Edinburgh-Zhejiang Lecturer

Centre for Discovery Brain Sciences, University of Edinburgh


Tel: +44 (0) 131 651 1711 mstefan@exseed.ed.ac.uk

I am a Lecturer in Biomedical Sciences at the University of Edinburgh. My research is on using computational modelling and data analysis to understand processes underlying learning and memory in the brain. I spend around 12 weeks of every year in China, where I teach Biomedical Sciences and Biomedical Informatics in a joint degree programme with Zhejiang University.

I was selected as a Cruciblist in 2016, when I was quite new to this position and indeed, to Scotland. Having moved to Edinburgh from abroad, I did not really feel at home as a researcher in Scotland until I participated in Scottish Crucible. It provided me with an insight into the Scottish research landscape, and connected me with an incredible network of other young researchers.

One of my interests is in using data from learning technologies to understand how students learn and improve instructional materials. With one of my fellow Cruciblists, Linda Ferrington (then at Queen Margaret University, now at the University of New South Wales), we started a project analysing data from online quizzes to assess the quality of quiz items. Linda presented this work at the Creativity in Science Teaching meeting at the Society for Experimental Biology in London. Another learning technology collaboration coming out of Scottish Crucible was the idea of developing digital games to teach cell biology. Together with Linda Ferrington, Szu-Han Wang (University of Edinburgh) and Karen Meyer (Abertay University), we presented the idea at Pharmacology 2016 in London, and applied for various funding schemes to support the development of a game prototype. Though we were ultimately not successful in securing funding, this has helped me a lot thinking about how I teach cell biology, and about using gamification in higher education.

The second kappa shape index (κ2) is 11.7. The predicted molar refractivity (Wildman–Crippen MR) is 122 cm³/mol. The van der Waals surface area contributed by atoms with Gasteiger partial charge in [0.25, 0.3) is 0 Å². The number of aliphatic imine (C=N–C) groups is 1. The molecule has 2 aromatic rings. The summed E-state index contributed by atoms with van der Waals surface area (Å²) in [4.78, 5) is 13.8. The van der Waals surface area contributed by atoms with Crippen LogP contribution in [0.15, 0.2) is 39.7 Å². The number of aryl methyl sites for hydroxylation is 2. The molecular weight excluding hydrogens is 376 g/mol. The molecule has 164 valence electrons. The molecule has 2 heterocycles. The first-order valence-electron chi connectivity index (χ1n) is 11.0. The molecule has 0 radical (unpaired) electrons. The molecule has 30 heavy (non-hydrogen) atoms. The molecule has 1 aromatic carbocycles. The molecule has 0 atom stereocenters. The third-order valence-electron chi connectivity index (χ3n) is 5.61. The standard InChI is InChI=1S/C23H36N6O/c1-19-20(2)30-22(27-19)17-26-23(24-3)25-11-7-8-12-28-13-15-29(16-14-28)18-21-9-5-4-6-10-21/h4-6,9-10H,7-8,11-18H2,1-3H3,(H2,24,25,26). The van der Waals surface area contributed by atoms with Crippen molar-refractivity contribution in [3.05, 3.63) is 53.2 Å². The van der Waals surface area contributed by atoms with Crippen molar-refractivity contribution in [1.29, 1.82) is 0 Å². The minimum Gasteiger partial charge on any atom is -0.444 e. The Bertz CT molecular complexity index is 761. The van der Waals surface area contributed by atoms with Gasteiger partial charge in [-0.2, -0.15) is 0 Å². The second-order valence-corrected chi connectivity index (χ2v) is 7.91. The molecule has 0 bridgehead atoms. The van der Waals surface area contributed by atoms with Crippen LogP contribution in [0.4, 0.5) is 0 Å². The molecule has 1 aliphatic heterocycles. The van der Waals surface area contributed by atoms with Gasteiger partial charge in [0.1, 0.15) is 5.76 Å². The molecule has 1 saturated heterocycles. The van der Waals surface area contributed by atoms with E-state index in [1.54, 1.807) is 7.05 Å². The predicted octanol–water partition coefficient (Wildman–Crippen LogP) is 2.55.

The network of Cruciblists is a valuable resource, and I find myself coming back to it whenever I am in need of an expert in a field other than my own. For instance, we invited my fellow Cruciblist Poppy Lamberton to China last year to talk to our students there about her work on neglected tropical diseases. On top of catalysing concrete collaborations, Scottish Crucible has also shaped the way I think about collaboration in general. The “science speed-dating” event during the second lab was both exhilarating and exhausting. But most importantly, it has equipped me with the courage to say ‘yes’ to interdisciplinary collaborations, and to explore new areas of scholarship. It is nice to see this reflected in my publication record over the past two years. Similarly, the media training at Scottish Crucible (and the fabulous Vivienne Parry) have made me more comfortable with exploring media opportunities, such as agreeing to be interviewed for a careers podcast.          

Two years after completing the Scottish Crucible Fellowship, I feel strongly that once you are a Cruciblist, you are a Cruciblist forever. This is indeed facilitated by the way the Crucible is organised, with networking events and other opportunities for fellows of different cohorts to meet and interact. I have gained a lot from those interactions, and am always happy when I meet another Cruciblist again at a conference or seminar. There is an ongoing sense of community and belonging. Much like the Hotel California, you can check out, but you never leave.